Let us take a glance at The Fragile’s album cover — designed by renowned graphic designer David Carson. In the top right corner, we see what appears to be the Nine Inch Nails logo, but most of it is obstructed from view by an unusual red sheet, if you will, that is propped up against two surfaces that appear to be walls. The symbol is blocked in such a way that it seems as if the logo is hiding. Above the red board, the album cover’s background is hard to quantify. The very top is a thin strip of white canvas, with a bit of grey beneath it that is strangely pixelated. The colours on the cover are deeply saturated to the effect that you can almost make out the texture of them if you could touch it. All of these strange elements bring up a word; mystery. Mystery is a word that can not only sum up this strange album cover, but the entire record. The Fragile was a mystery in many ways; the effect it had on Reznor, its place in the Nine Inch Nails’ discography, the vague and non-linear concept that winds itself around the songs, but most importantly, the mystery within the music itself.
So why the mixed reception upon release? It’s impossible to reflect on The Fragile without mentioning this aspect — both the critical and commercial responses to the record at the time were sharply divided. Spin Magazine christened the work as their Album Of The Year. Pitchfork Media gave it a two out of ten. And the amount of copies sold reached nowhere near the four million plus units The Downward Spiral moved after its release. It’s the inevitable problem that comes with an album so dense, in particular one that follows an act’s biggest record. It is a work that must be allowed to grow on its listener — one that may initially sound like a betrayal of the aesthetic Reznor previously established, but with time, reveals in its intricacies and song craft a vital progression of the artist’s overall sound.
It’s evident, and unfortunate, that The Fragile‘s poor sales has informed his releases since. The record’s next chronological sibling, 2005’s With Teeth, is Reznor’s simplest work yet, highlighting his pop sensibilities while completely ignoring his talent for atmosphere and sonic layering. In fact, nothing in the recent Nine Inch Nails catalogue has managed to hit the sweet spot between art rock and pop that both The Downward Spiral and The Fragile seemingly achieved with such ease. Arguably the apex of Reznor’s evolution, The Fragile is a misunderstood masterwork, equal to and in some aspects better than its predecessor, and a triumph of the electronic genre.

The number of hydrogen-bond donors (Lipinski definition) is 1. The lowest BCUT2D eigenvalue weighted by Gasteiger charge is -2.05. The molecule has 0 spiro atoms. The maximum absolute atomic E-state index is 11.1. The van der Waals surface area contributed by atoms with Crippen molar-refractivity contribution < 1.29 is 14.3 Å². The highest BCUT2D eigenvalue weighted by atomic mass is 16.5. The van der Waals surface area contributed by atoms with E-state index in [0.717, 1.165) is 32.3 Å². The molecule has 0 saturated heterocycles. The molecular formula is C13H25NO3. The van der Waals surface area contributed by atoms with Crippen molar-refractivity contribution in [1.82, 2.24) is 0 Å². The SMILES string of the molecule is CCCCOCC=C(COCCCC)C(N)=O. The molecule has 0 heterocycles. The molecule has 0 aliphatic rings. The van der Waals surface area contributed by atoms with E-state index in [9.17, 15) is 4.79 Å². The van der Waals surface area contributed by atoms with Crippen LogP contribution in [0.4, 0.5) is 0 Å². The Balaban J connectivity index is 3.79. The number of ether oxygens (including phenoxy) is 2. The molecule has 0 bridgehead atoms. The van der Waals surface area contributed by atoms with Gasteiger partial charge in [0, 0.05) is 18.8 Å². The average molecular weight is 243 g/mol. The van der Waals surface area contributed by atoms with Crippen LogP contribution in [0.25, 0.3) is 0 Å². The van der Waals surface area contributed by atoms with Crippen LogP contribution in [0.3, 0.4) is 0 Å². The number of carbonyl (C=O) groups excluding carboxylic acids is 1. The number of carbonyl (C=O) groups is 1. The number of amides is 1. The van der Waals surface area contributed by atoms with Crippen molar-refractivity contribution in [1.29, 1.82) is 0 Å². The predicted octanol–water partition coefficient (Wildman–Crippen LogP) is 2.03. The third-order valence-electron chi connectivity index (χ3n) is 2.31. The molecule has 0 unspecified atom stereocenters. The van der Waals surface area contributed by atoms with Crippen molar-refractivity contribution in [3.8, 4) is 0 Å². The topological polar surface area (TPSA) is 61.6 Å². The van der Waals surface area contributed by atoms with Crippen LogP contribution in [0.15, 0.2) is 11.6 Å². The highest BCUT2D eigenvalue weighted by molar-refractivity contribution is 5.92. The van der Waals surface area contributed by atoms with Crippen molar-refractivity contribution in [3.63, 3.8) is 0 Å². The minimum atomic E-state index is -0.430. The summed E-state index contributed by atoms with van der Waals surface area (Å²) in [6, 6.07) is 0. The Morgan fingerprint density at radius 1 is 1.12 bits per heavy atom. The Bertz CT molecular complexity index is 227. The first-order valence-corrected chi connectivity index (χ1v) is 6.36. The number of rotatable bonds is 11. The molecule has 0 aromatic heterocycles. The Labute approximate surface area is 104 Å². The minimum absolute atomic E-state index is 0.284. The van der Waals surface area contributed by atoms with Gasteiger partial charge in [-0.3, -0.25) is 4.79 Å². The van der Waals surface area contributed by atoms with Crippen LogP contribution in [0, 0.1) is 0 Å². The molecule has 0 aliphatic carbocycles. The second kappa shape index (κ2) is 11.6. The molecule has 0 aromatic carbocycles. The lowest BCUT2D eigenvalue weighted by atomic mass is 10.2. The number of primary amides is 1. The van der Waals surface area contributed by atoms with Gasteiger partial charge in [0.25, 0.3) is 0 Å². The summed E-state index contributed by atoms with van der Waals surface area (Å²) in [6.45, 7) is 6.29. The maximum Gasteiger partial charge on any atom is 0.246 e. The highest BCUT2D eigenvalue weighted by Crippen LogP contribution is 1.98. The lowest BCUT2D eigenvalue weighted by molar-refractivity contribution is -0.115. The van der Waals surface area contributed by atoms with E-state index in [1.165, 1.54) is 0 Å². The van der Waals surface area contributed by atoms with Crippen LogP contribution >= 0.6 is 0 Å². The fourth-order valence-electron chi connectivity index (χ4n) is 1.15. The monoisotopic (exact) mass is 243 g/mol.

As many of you are more than aware, The Fragile was released on vinyl, cassette and CD with track listings, ‘cross-mixes’ and track lengths that differed with each format.
Admittedly, there have been quite a few ‘complete’ torrents of this classic album, but I thought I’d do it differently. This is something that lies somewhere between all three original formats, using the CD version as the ‘target’ template, and utilizing a number of different lossless vinyl and cassette sources.
As well as taking into the account the volume gain level between each source, I’ve retained all the original CD crossfades, as opposed to that of the vinyl and cassette editions, except for those that led to/from those points now occupied by “10 Miles High” and “The New Flesh”, for which I’ve created new crossfades that are faithful to the original mix(es).
All in all I’m pretty damned pleased with how this turned out, and although it won’t be for everybody’s taste, it should nevertheless serve as a worthy addition to anyone’s NIN collection - at least until the long-awaited definitive edition that Reznor’s been talking about finally sees the light of day.
Happy birthday, The Fragile!
I don’t know where to start nor end when I want to talk about how much this album means to me. I have such a ridiculously intense relationship with it, I can’t accurately describe my love for it in words. Nor can you accurately describe it’s beauty.
Here’s to one of the real classics.
I fucking hate it when they only say “I’m just joking!” when you get pissed off.
Then try to make you look like an idiot for getting offended.
Fuck people suck.